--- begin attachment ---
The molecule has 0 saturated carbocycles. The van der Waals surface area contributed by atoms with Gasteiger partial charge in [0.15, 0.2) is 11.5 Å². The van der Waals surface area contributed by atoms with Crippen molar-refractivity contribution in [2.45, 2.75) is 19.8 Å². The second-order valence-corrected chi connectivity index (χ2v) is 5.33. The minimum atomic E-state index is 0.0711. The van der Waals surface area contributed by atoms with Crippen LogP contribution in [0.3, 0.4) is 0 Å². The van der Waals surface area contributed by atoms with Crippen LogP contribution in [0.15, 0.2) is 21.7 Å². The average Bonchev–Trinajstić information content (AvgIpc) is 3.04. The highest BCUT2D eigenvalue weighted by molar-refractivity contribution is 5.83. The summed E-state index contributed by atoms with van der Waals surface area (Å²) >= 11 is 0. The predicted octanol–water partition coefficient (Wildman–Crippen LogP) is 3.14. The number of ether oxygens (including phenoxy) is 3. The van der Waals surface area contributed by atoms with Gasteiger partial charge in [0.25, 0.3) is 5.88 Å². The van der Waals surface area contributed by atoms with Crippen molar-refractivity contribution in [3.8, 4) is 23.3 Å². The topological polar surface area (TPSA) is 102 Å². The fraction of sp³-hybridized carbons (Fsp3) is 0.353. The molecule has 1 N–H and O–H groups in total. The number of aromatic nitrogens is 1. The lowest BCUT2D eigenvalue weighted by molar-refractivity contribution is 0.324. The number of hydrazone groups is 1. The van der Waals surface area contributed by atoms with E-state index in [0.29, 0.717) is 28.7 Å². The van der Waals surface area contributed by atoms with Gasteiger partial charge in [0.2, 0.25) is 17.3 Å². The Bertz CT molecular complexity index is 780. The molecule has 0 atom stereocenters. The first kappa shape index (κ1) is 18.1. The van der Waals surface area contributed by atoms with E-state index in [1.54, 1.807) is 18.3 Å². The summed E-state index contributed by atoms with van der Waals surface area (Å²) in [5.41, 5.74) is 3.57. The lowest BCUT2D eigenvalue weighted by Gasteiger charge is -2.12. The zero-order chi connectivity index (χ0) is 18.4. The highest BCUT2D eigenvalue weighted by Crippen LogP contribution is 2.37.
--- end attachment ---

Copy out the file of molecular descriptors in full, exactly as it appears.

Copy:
The molecule has 0 saturated carbocycles. The van der Waals surface area contributed by atoms with Gasteiger partial charge in [0.15, 0.2) is 11.5 Å². The van der Waals surface area contributed by atoms with Crippen molar-refractivity contribution in [2.45, 2.75) is 19.8 Å². The second-order valence-corrected chi connectivity index (χ2v) is 5.33. The minimum atomic E-state index is 0.0711. The van der Waals surface area contributed by atoms with Crippen LogP contribution in [0.3, 0.4) is 0 Å². The van der Waals surface area contributed by atoms with Crippen LogP contribution in [0.15, 0.2) is 21.7 Å². The average Bonchev–Trinajstić information content (AvgIpc) is 3.04. The highest BCUT2D eigenvalue weighted by molar-refractivity contribution is 5.83. The summed E-state index contributed by atoms with van der Waals surface area (Å²) >= 11 is 0. The predicted octanol–water partition coefficient (Wildman–Crippen LogP) is 3.14. The number of ether oxygens (including phenoxy) is 3. The van der Waals surface area contributed by atoms with Gasteiger partial charge in [0.25, 0.3) is 5.88 Å². The van der Waals surface area contributed by atoms with Crippen molar-refractivity contribution in [3.8, 4) is 23.3 Å². The topological polar surface area (TPSA) is 102 Å². The fraction of sp³-hybridized carbons (Fsp3) is 0.353. The molecule has 1 N–H and O–H groups in total. The number of aromatic nitrogens is 1. The lowest BCUT2D eigenvalue weighted by molar-refractivity contribution is 0.324. The number of hydrazone groups is 1. The van der Waals surface area contributed by atoms with E-state index in [0.29, 0.717) is 28.7 Å². The van der Waals surface area contributed by atoms with Gasteiger partial charge in [0.2, 0.25) is 17.3 Å². The Bertz CT molecular complexity index is 780. The molecule has 0 atom stereocenters. The first kappa shape index (κ1) is 18.1. The van der Waals surface area contributed by atoms with E-state index in [1.54, 1.807) is 18.3 Å². The summed E-state index contributed by atoms with van der Waals surface area (Å²) in [5.41, 5.74) is 3.57. The lowest BCUT2D eigenvalue weighted by Gasteiger charge is -2.12. The zero-order chi connectivity index (χ0) is 18.4. The highest BCUT2D eigenvalue weighted by Crippen LogP contribution is 2.37.